4. Here are a representative summary of the fossils I found sifting through the bucket-worth of matrix I received from tj102569. Fossils were extracted from the matrix via a combination of 6% vinegar solution and hammer and chisel. Other posts on matrix from this location suggest that they may be from the Carlisle formation. Cretaceous. I've tried to sort the fossils into different shapes. My camera is really not that great, so I'll include a short description if the picture isn't great. Any help in identifying these would be greatly appreciated. 1. Pretty sure these are some sorts of ptychodus sp. Probably a variety of different species. Trying to match pictures with this website, http://www.oceansofkansas.com/ptychodus2.html I feel like I have at least Ptychodus whipplei and Ptychodus mammillaris? 2. Shark teeth with a angle to the left or right. Serrated edges. May be more than one species, based on this website: http://www.kgs.ku.edu/Publications/Bulletins/Vol6/03_lamn.html I'm not sure how applicable Kansas fossils publications will be in SD. 3. These shark teeth seemed much more triangular than the other teeth I found. Serrated edges. 4. These may all just be broken fragments of larger teeth. I thought they might be a different variety however, since they all have the same large "gum" and very tiny teeth feature. If they are just broken bits, then they would have been very large whole teeth! 5. Straight-ish thin shark teeth. 6. These teeth also have a angle to the left or right, however they also have a very concave reverse. The teeth are nearly curved. 7. Teeth with the 2 tiny bits on either side of the main tooth. 8. These pieces are not from the same specimen, probably, but appear to be some non-shark tooth or spike. Fish? Mosasaur? Other? 9. This looks like a tooth, very conical (like a modern sperm whale tooth). The bottom half has lines on it that meet at the tip. 10. Looks a bit like a shell fragment. 11. The photo does absolutely no justice to this one. It looks like it might be part of a crab claw? Up close it's got the right shape and you can see the knobs that would be on the inside of the claw. 12. Unknown gastropod. 13. A variety of vertebrae. Fish? Some are super small, only about 2 mm wide. 14. There were several fragments of this fiberous material in the matrix. Given that it is clearly crystalized in the matrix (looks a bit like quartz or calcite running through it) I think it is not a modern contaminant. Maybe lignite coal? 15. This bit has an imprint in the top left that looks like it might be a vertebrae impression. In the bottom left, is a flat patch which has lines radiating out from the center on the bottom half. Fish scale? Thanks in advance!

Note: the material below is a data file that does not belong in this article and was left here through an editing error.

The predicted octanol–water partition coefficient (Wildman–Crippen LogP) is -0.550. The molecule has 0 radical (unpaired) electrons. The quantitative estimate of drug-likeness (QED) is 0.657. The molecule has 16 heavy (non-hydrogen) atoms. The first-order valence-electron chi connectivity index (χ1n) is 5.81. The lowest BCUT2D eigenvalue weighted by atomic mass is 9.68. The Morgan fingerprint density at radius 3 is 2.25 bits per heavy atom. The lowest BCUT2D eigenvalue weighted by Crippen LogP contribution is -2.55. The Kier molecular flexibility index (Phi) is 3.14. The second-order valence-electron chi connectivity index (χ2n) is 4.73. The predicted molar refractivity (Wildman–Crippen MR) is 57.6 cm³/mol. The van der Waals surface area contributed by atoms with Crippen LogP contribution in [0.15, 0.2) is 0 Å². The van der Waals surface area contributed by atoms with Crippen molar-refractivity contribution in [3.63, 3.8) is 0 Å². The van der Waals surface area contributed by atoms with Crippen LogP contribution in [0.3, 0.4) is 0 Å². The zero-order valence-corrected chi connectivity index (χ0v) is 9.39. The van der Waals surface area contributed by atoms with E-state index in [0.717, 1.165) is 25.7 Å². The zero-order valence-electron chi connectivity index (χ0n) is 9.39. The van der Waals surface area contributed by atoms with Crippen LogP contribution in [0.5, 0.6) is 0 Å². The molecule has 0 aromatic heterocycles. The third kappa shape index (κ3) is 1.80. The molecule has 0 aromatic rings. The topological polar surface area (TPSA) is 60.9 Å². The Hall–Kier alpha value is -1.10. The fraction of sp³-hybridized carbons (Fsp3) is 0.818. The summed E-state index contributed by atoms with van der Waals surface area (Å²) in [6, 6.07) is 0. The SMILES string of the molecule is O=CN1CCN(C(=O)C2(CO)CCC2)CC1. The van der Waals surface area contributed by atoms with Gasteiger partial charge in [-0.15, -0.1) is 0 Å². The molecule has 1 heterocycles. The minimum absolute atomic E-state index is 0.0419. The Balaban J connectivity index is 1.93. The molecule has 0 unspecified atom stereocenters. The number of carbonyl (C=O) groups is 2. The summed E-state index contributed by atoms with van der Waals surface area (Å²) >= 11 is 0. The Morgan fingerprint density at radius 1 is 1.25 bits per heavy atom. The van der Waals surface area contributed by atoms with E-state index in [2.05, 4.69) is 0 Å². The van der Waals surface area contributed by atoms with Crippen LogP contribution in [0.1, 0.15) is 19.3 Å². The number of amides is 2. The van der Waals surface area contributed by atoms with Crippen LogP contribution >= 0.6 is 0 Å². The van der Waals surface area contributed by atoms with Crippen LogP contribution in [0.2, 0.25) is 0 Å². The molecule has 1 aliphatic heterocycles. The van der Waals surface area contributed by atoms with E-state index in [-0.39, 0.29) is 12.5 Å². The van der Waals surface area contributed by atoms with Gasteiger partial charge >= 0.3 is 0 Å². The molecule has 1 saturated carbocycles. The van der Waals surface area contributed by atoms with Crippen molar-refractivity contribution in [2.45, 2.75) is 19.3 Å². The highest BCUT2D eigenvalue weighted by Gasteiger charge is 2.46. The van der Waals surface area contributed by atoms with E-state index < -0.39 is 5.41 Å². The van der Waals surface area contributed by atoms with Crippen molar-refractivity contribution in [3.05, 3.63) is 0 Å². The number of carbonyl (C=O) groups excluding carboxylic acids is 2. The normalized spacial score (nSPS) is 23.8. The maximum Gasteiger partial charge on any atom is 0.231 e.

5. Hey all I found these items in the "dazzling white" member of the Chadron Formation in Northwestern South Dakota. I figure the wood cannot be identified although I can see some variance with the 40-50 or so specimens I collected. Was curious about the other object I have posted. The chadron formation was a series of floodplains that were blanketed with ash fall from various volcanos in the west which replaced the wood with silica. I mapped an area known as Slim Buttes as part of my geology field camp. Unfortunately we were not allowed to collect any vertebrate remains but I saw many! Item in Question full res - http://i.imgur.com/lDS7Nvq.jpg Some wood from the site. http://i.imgur.com/Q1mD1cq.jpg full res http://i.imgur.com/KBGpAs8.jpg Bonus Locality Shot